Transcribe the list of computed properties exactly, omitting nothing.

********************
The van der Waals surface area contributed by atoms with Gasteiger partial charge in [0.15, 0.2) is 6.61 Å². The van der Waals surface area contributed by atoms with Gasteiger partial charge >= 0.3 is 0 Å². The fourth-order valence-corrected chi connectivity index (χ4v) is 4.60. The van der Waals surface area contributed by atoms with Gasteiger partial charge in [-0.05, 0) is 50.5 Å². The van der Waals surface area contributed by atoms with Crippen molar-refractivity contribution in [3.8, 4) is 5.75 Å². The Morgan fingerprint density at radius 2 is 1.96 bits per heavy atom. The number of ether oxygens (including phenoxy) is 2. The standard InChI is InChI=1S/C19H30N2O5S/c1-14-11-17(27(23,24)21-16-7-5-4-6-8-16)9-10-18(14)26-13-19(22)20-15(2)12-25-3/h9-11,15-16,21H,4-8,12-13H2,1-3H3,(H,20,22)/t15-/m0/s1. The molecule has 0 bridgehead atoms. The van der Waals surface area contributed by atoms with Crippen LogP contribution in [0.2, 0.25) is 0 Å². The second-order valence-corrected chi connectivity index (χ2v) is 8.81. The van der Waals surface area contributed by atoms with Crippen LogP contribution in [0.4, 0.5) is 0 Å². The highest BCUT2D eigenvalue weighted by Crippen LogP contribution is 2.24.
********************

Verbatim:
The van der Waals surface area contributed by atoms with Gasteiger partial charge in [0.15, 0.2) is 6.61 Å². The van der Waals surface area contributed by atoms with Gasteiger partial charge >= 0.3 is 0 Å². The fourth-order valence-corrected chi connectivity index (χ4v) is 4.60. The van der Waals surface area contributed by atoms with Gasteiger partial charge in [-0.05, 0) is 50.5 Å². The van der Waals surface area contributed by atoms with Crippen molar-refractivity contribution in [3.8, 4) is 5.75 Å². The Morgan fingerprint density at radius 2 is 1.96 bits per heavy atom. The number of ether oxygens (including phenoxy) is 2. The standard InChI is InChI=1S/C19H30N2O5S/c1-14-11-17(27(23,24)21-16-7-5-4-6-8-16)9-10-18(14)26-13-19(22)20-15(2)12-25-3/h9-11,15-16,21H,4-8,12-13H2,1-3H3,(H,20,22)/t15-/m0/s1. The molecule has 0 bridgehead atoms. The van der Waals surface area contributed by atoms with Crippen LogP contribution in [0.2, 0.25) is 0 Å². The second-order valence-corrected chi connectivity index (χ2v) is 8.81. The van der Waals surface area contributed by atoms with Crippen LogP contribution in [0.4, 0.5) is 0 Å². The highest BCUT2D eigenvalue weighted by Crippen LogP contribution is 2.24.